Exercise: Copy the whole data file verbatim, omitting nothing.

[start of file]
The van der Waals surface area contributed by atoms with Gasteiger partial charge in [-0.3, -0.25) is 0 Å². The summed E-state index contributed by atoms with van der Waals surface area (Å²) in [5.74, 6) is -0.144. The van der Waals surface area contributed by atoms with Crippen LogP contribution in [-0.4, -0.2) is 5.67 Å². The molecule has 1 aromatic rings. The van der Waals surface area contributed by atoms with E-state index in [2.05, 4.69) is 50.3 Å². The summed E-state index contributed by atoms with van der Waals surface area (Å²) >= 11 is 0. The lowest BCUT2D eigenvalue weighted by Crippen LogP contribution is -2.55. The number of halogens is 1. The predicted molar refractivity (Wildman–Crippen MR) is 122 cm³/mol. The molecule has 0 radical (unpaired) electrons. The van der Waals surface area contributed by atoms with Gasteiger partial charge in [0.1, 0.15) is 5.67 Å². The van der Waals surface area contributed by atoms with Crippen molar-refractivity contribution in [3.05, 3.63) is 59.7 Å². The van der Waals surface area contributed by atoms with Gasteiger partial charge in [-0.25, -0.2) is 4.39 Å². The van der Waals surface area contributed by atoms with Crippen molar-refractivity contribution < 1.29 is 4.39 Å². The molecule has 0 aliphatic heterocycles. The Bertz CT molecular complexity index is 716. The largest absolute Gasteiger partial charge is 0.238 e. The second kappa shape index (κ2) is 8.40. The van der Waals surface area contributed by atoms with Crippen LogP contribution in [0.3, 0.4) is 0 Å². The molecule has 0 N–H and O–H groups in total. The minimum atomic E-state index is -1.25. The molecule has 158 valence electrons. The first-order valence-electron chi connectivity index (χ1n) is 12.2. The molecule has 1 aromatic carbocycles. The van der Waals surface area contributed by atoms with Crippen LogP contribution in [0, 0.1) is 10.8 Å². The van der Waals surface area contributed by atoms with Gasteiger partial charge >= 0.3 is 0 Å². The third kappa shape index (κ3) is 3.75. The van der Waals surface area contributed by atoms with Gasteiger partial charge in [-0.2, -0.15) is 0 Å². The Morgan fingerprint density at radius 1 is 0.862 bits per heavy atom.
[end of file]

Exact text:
The van der Waals surface area contributed by atoms with Gasteiger partial charge in [-0.3, -0.25) is 0 Å². The summed E-state index contributed by atoms with van der Waals surface area (Å²) in [5.74, 6) is -0.144. The van der Waals surface area contributed by atoms with Crippen LogP contribution in [-0.4, -0.2) is 5.67 Å². The molecule has 1 aromatic rings. The van der Waals surface area contributed by atoms with E-state index in [2.05, 4.69) is 50.3 Å². The summed E-state index contributed by atoms with van der Waals surface area (Å²) >= 11 is 0. The lowest BCUT2D eigenvalue weighted by Crippen LogP contribution is -2.55. The number of halogens is 1. The predicted molar refractivity (Wildman–Crippen MR) is 122 cm³/mol. The molecule has 0 radical (unpaired) electrons. The van der Waals surface area contributed by atoms with Gasteiger partial charge in [0.1, 0.15) is 5.67 Å². The van der Waals surface area contributed by atoms with Crippen molar-refractivity contribution in [3.05, 3.63) is 59.7 Å². The van der Waals surface area contributed by atoms with Gasteiger partial charge in [-0.25, -0.2) is 4.39 Å². The van der Waals surface area contributed by atoms with Crippen molar-refractivity contribution < 1.29 is 4.39 Å². The molecule has 0 aliphatic heterocycles. The Bertz CT molecular complexity index is 716. The largest absolute Gasteiger partial charge is 0.238 e. The second kappa shape index (κ2) is 8.40. The van der Waals surface area contributed by atoms with Crippen LogP contribution in [0.3, 0.4) is 0 Å². The molecule has 0 N–H and O–H groups in total. The minimum atomic E-state index is -1.25. The molecule has 158 valence electrons. The first-order valence-electron chi connectivity index (χ1n) is 12.2. The molecule has 1 aromatic carbocycles. The van der Waals surface area contributed by atoms with Crippen LogP contribution in [0, 0.1) is 10.8 Å². The van der Waals surface area contributed by atoms with Gasteiger partial charge >= 0.3 is 0 Å². The third kappa shape index (κ3) is 3.75. The van der Waals surface area contributed by atoms with Gasteiger partial charge in [-0.2, -0.15) is 0 Å². The Morgan fingerprint density at radius 1 is 0.862 bits per heavy atom.